SHOULD WE HAVE SEEN IT COMING?
Little India was a cauldron of problems waiting to boil over.
With ingredients such as large crowds of up to 100,000 and widespread drinking every weekend, large-scale violence was "waiting to happen", said committee chairman G. Pannir Selvam.
During the inquiry, some residents, shopkeepers and transport operators also spoke of the troubles that were already brewing in Little India.
Tekka Residents' Committee (RC)chairman Martin Pereira, Little India Shopkeepers And Heritage Association vice-chairman S. Rajagopal
Mr Pereira said there were "uncomfortable activities" involving foreign workers such as prostitution, littering, indecent behaviour and illicit moneylending.
Shopkeepers also said the police had been too soft on foreign workers who congregate in the area.
A shopkeeper who declined to be named said:"Right now, there is no one who is scared there in Little India...
"The laws in Singapore are very strict, but... the police should also become more strict and firm in dealing with such situations."
While the police said the crime rate in Little India has fallen over the years, the committee said the figures do not fully reflect the reality of overcrowding and the other problems.
Committee member Tee Tua Ba said the exceptional numbers made it a "volatile situation".
There was also frustration against the auxiliary police officers, who patrol Little India on foot, said shopkeepers.
Mr Rajagopal said he has heard Cisco officers using a degrading Tamil term to address the foreign workers, despite its deputy operations manager, Mr Lin Shunzhong, disputing that he has not witnessed any physical or verbal abuse.
Two auxiliary police officers said timekeeper Wong Geck Woon, who was attacked during the riot, was seen hurling vulgarities at foreign workers while on the job.
"The riot was waiting to happen ... it was a bomb waiting to explode," said Mr Rajagopal on the lack of police presence in Little India.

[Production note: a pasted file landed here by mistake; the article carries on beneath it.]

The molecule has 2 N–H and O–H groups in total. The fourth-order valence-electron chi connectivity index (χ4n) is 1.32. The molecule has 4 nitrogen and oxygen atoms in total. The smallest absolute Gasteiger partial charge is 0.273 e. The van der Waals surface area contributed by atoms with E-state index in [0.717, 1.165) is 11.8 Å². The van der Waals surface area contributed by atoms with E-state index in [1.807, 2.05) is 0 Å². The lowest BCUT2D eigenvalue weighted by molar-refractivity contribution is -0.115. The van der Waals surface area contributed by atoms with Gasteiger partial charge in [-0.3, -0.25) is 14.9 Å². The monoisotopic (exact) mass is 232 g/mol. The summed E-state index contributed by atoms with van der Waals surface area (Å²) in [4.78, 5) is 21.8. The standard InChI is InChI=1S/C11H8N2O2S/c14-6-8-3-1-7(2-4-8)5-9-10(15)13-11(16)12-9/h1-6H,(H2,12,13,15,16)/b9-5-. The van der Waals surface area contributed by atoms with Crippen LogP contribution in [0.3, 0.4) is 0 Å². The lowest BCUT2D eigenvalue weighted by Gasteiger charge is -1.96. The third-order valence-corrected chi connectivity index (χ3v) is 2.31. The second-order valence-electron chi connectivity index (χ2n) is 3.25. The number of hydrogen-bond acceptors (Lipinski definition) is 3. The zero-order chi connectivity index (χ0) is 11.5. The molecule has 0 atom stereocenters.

WORKING, LIVING CONDITIONS the flames After
Dissatisfaction with working and living conditions did not contribute to the riot.
That was what non-government organisations representing foreign workers, dormitory operators and workers themselves told the committee.
Migrant Workers' Centre executive director Bernard Menon, Building Construction and Timber Industries Employees' Union (Batu) deputy executive secretary Jennie Yeo, excavator operator Seenuvasan Selvaraja.
HAPPY TO BE HERE
Workers who appeared before the committee said they were happy to be here.
One of them was construction worker Kannadasan Murugan, even though he said he would like to be paid more.
But when committee chairman Selvam asked if he would go on riot because of salary issues, he said: "No, sir. One does not have to resort to violence. One just has to take the matter up (with the authorities)."
Mr Menon said most workers here are "peaceful, genuine and hard-working" and fear repatriation.
"So they don't want to get in trouble, and rather fly under the radar."
BETTER THAN BACK HOME
Dormitories here provide better living conditions than in their own countries, said Mr Willy Ng, operator of Homesafe Lodge in Kaki Bukit.
Mr Murugan also said he was happy with his living quarters - a three-storey dormitory where 15 men share a "spacious" room, even if 50 of them have to jostle for a shower at any one time.
Said Mr Seenuvasan: "Staying here is like staying with your own family back in India."
There are still grievances and employment-related issues affecting foreign workers, said Batu's Ms Yeo.
Ms Yeo, who ranked foreign workers' conditions in Singapore as a "five or six" out of 10, said one of the workers' grievances is their inability to seek recourse for salary claims.
She said the confiscation of foreign workers' passports by employers, who would ask for a security deposit of $1,000 to $5,000 from the workers if they want their passports back, is another problem.
But the police force's chief psychologist, Dr Majeed Khader, also said these issues appear to be more anecdotal than applicable to all foreign workers here.
When asked to rate his working experience here, Mr Seenuvasan said: "I would give Singapore 100 marks."
Amid laughter from the public gallery, chairman Selvam replied: "The Prime Minister will be very happy. Thank you."